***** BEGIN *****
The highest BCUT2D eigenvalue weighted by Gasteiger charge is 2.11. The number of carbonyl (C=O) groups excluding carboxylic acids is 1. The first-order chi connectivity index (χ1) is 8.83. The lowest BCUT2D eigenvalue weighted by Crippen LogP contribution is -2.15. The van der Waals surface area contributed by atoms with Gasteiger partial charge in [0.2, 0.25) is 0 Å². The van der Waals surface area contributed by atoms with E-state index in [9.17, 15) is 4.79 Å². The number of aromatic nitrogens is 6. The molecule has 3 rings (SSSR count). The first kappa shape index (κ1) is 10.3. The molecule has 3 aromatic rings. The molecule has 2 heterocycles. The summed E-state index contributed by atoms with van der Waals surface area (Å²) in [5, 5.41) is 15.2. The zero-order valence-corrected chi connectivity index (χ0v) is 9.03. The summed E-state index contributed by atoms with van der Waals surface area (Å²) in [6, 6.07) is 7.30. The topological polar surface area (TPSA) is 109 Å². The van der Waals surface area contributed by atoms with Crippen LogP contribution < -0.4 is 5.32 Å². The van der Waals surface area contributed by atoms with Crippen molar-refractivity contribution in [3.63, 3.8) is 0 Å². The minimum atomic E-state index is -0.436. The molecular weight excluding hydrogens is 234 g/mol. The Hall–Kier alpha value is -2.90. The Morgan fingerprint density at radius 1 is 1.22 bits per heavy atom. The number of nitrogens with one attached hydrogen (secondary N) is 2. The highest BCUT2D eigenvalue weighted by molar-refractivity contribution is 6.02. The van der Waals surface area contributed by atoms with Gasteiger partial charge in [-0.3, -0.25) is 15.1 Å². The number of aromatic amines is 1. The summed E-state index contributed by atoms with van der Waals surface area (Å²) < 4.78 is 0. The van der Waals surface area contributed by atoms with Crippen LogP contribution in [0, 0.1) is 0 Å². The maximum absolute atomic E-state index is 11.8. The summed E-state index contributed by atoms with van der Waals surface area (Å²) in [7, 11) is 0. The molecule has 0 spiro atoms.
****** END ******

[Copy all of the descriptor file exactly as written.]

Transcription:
The highest BCUT2D eigenvalue weighted by Gasteiger charge is 2.11. The number of carbonyl (C=O) groups excluding carboxylic acids is 1. The first-order chi connectivity index (χ1) is 8.83. The lowest BCUT2D eigenvalue weighted by Crippen LogP contribution is -2.15. The van der Waals surface area contributed by atoms with Gasteiger partial charge in [0.2, 0.25) is 0 Å². The van der Waals surface area contributed by atoms with E-state index in [9.17, 15) is 4.79 Å². The number of aromatic nitrogens is 6. The molecule has 3 rings (SSSR count). The first kappa shape index (κ1) is 10.3. The molecule has 3 aromatic rings. The molecule has 2 heterocycles. The summed E-state index contributed by atoms with van der Waals surface area (Å²) in [5, 5.41) is 15.2. The zero-order valence-corrected chi connectivity index (χ0v) is 9.03. The summed E-state index contributed by atoms with van der Waals surface area (Å²) in [6, 6.07) is 7.30. The topological polar surface area (TPSA) is 109 Å². The van der Waals surface area contributed by atoms with Crippen LogP contribution < -0.4 is 5.32 Å². The van der Waals surface area contributed by atoms with Crippen molar-refractivity contribution in [3.63, 3.8) is 0 Å². The minimum atomic E-state index is -0.436. The molecular weight excluding hydrogens is 234 g/mol. The Hall–Kier alpha value is -2.90. The Morgan fingerprint density at radius 1 is 1.22 bits per heavy atom. The number of nitrogens with one attached hydrogen (secondary N) is 2. The highest BCUT2D eigenvalue weighted by molar-refractivity contribution is 6.02. The van der Waals surface area contributed by atoms with Gasteiger partial charge in [-0.3, -0.25) is 15.1 Å². The number of aromatic amines is 1. The summed E-state index contributed by atoms with van der Waals surface area (Å²) < 4.78 is 0. The van der Waals surface area contributed by atoms with Crippen LogP contribution in [0, 0.1) is 0 Å². The maximum absolute atomic E-state index is 11.8. The summed E-state index contributed by atoms with van der Waals surface area (Å²) in [7, 11) is 0. The molecule has 0 spiro atoms.